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International Solar Alliance: India's Ambitious 'Power Play' Project

ISA has put India in the spotlight for emerging as the major power player for harnessing Solar energy in the Indian Ocean region along with a strong backing from France



India faces a number of daunting challenges both internally and externally. One challenge which is making India most uncomfortable right now is the rise of China. As it seeks to grow in the same neighbourhood. Although India has been handling the situation very strategically and diplomatically. There is not too much that can be done alone, to resist the gravitational pull China is exerting over the nations in its own backyard.

Now is the time for India, where alliances with traditional partners would prove the most useful. The partnership with Japan has been very successfully established by putting a quadrilateral framework, which is in a robust process.

Launching ISA with France was indeed a strong, and sustainable move to warn all its neighbours that any move to establish supremacy in the Indian Ocean region will not go uncontested.

A chapter added in world history
While New Delhi played the host to the founding conference of the ISA, the world witnessed a history in making.

With the formal launch of the project, India has plans to generate 1000, GW of solar energy and raise 1 trillion dollars by 2030. The leaders have urged the private sector to join hands on the project to make it a success.

"We have to identify the needs of our member countries. We now need a new private sector deal to mobilize the project. We need private investors to reach our target by 2030.We are now creating a momentum and will yield concrete results," said Macron during his address at the ISA.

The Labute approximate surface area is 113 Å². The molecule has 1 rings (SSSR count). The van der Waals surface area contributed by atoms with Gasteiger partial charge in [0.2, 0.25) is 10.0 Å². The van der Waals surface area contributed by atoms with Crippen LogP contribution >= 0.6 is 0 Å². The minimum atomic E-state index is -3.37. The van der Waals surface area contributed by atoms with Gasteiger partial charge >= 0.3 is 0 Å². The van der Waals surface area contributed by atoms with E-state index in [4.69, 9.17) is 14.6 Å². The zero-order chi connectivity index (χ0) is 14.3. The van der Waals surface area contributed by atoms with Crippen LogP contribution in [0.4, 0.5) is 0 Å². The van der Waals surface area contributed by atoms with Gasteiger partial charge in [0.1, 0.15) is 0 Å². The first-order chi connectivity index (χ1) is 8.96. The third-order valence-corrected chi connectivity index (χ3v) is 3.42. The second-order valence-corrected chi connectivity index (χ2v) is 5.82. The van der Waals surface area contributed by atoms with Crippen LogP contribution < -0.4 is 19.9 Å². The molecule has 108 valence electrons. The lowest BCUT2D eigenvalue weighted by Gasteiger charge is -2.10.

"We have started world's largest solar power programme in India. With this we will generate 175 GW of energy by 2022 out of which 100 GW will be by Solar Power," PM Modi said.

President of Rwanda, also stressed on the need of public-private partnership in the endeavours to promote solar energy during the ISA.

At present India does not have enough solar power capacity. As per a report from Mercom India. India crossed just over 20 gigawatts of solar energy production in January. Major requirements of the country's energy needs are fulfilled by coal. (about 60 per cent) . Renewable energy only contributes 18 per cent of India's energy demands. While the rest comes from nuclear, biomass and other sources.  

The ISA is open to 121 prospective member countries, most of them located between the Tropics of Cancer and Capricorn as this is the region worldwide with a surplus of bright sunlight for most of the year. So far, however, only 61 countries have signed the ISA Framework Agreement and 32 have ratified it. This is the first time a world organisation has its secretariat in Delhi, thus India has a stronger and a more significant role to play.

During the conference, India has announced 1.4 billion assistance for developing about 27 solar projects in 15 countries. This in a way is India's strategic use of its foreign policy tour to cement its leadership in the African and Caribbean regions where China has started to assert a strong domination. New Delhi has been very keen on strengthening its ties with the African world. India made a strong statement in this regard when President Ram Nath Kovind chose Djibouti as the first country for his first official visit.  

ISA has put India in the spotlight for emerging as the major power player for harnessing Solar energy in the Indian Ocean region along with a strong backing from France. It is also likely to give India its own identity in this space rather than just being an exporter of Chinese photovoltaic cells.

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